The most recent technology to gain acceptance for shaft dimensional inspections are optical systems. The improving capability of optical measurement systems over the last few years has led to increasing popularity of this type of technology. Better lighting systems, high resolution sensors, and improved software has led to a marked increase in the overall capability of these systems to perform industry leading evaluations on a highly diverse group of parts.
The single biggest advantage to optical technology is its flexibility in evaluating almost any part type that will fit within the confines of the system itself, as well as its ease of use when setting up these new part types.
Simply load the part into the gage, perform a complete part scan with the system optics and then select locations on the scanned image for the evaluations you want to perform. Once all the evaluations have been assigned to the part, select start and the entire part can be inspected in a matter of a few seconds. Applications for optical gaging would exclusively consist of post-process systems, both in-line and off-line.
The final area that has seen noticeable improvement over the last few years are the supporting systems like linear actuators, motors, cameras, slides, and more. CNC improvements alone have led to the development of fully automated in-line systems that can measure parts on the fly with no (or little) changeover required. Imagine being able to measurement multiple crankshafts, introduced randomly to the system, with no changeover required. Materials technology and engineering advances have led to increases in system longevity, environmental resistance, and more.
Two other important factors to consider when discussing shaft dimensional metrology are frequency of inspection and characteristic limits. Frequency of inspection is critical in determining where in the process (location) the evaluation will occur and what type of technology will be used (pneumatic, contact, or optical).
If you’re inspecting 100% of part production and you produce hundreds of parts an hour, then an in-line system might be the only way to go. If only inspecting every 100th part, then an offline system might be the best bet. Frequency also determines the best technology since having to inspect a ±.010mm tolerance every five seconds would best be handled by pneumatic technology vs. the same tolerance being inspecting every 20 seconds which might best be handled using contact technology.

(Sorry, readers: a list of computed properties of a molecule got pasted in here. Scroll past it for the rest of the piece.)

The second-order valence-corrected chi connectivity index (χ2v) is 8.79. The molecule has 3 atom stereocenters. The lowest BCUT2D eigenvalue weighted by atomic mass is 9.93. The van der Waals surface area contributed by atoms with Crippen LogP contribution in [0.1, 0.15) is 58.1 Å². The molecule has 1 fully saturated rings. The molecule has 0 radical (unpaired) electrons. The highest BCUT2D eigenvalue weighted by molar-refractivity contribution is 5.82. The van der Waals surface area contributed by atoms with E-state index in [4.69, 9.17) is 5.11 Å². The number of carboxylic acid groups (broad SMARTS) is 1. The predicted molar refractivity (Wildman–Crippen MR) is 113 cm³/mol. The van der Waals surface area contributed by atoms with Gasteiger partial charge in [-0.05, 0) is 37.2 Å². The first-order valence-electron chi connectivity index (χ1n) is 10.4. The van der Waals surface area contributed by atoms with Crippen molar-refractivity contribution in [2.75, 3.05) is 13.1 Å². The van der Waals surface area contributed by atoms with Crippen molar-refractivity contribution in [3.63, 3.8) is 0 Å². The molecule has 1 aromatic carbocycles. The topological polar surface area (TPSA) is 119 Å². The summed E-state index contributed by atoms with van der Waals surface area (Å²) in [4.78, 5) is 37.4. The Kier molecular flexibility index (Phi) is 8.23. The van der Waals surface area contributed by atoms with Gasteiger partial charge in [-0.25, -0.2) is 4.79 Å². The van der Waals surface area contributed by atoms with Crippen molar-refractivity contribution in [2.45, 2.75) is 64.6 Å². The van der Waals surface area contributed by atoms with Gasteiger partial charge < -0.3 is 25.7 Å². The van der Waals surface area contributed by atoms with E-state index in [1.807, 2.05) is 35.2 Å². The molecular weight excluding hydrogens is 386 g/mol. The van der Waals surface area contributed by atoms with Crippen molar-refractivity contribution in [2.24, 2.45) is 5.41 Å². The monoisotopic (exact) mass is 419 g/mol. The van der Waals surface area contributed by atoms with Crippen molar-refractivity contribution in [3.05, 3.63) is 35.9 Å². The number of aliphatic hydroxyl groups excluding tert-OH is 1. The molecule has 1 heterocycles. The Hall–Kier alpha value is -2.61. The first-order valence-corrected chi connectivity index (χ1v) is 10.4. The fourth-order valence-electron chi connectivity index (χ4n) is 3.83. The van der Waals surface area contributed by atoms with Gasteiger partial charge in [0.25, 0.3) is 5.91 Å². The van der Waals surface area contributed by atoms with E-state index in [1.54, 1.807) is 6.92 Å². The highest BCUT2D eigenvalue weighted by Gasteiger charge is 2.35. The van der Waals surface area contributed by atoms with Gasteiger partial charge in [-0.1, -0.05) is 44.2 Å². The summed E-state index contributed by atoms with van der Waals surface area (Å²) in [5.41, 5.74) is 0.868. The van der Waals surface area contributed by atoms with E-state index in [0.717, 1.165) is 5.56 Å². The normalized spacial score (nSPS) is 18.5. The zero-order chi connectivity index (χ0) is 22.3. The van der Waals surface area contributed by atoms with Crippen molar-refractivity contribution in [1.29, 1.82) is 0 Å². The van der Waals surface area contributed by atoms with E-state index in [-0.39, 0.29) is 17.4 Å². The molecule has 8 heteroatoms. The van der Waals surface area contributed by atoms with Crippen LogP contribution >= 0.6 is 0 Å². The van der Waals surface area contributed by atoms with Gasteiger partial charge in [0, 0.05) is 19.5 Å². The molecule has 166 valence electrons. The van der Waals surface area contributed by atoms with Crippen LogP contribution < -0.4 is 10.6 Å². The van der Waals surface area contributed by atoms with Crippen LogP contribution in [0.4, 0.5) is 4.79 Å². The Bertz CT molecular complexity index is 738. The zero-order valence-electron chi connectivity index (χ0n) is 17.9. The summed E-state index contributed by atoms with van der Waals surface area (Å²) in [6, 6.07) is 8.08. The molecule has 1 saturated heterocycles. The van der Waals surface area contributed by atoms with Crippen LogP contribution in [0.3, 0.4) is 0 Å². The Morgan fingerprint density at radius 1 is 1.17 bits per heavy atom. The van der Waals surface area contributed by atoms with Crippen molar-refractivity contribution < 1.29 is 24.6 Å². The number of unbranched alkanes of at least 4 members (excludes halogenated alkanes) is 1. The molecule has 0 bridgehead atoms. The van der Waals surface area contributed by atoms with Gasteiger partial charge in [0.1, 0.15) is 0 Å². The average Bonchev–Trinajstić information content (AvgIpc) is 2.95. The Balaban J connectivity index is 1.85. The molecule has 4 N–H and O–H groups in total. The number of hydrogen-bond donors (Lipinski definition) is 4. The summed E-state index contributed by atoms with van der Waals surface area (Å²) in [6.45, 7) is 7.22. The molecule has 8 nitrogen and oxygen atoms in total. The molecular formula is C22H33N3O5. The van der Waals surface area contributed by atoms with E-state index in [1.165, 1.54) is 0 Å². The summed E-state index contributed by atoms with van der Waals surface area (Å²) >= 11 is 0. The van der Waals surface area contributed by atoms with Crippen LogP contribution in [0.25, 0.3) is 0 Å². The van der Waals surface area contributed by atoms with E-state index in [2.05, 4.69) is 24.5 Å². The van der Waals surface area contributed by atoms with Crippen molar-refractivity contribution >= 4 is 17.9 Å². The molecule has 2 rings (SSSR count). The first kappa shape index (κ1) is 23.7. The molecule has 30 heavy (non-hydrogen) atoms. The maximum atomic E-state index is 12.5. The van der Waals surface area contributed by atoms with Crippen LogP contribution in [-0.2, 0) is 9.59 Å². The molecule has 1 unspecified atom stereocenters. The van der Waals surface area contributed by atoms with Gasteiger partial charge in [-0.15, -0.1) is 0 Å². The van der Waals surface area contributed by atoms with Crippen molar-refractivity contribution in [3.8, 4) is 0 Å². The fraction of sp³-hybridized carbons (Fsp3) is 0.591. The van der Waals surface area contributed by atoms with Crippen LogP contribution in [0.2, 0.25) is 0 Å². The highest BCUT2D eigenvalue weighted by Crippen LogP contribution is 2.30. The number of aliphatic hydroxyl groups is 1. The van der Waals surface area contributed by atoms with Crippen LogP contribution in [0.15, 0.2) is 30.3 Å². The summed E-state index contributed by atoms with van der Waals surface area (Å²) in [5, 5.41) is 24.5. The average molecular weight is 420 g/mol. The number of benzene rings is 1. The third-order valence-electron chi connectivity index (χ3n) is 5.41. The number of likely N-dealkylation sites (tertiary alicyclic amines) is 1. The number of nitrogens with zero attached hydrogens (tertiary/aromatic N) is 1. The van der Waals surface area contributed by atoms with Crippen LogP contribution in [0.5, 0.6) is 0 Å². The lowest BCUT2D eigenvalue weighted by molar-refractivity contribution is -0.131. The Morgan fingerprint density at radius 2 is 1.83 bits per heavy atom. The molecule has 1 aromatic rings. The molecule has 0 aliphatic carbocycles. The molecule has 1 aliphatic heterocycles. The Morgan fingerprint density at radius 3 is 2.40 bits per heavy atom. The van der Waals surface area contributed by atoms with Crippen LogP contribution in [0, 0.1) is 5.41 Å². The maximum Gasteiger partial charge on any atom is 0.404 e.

Characteristic limits (i.e. tolerances) probably play the single largest role in determining the time, place, frequency, and technology used to evaluate any given part. If the characteristic limit is ±.010mm, then a pneumatic system might be advisable. If the limit involved is ±.080mm, then a contact system might be all that is needed. In the end, tolerance limits play a significant role in selecting the proper technology in any given inspection.
These represent just some of the options for dimensional technologies, so only begin to address the application of each technology to a specific need. To obtain a best practice solution you will need to consult with your preferred gage system supplier, remembering to bring with you at a minimum the answers to these questions along with an open mind. In the end, selecting the right time, place, frequency, and technology will help you control your part quality efficiently, effectively, and most important economically. Q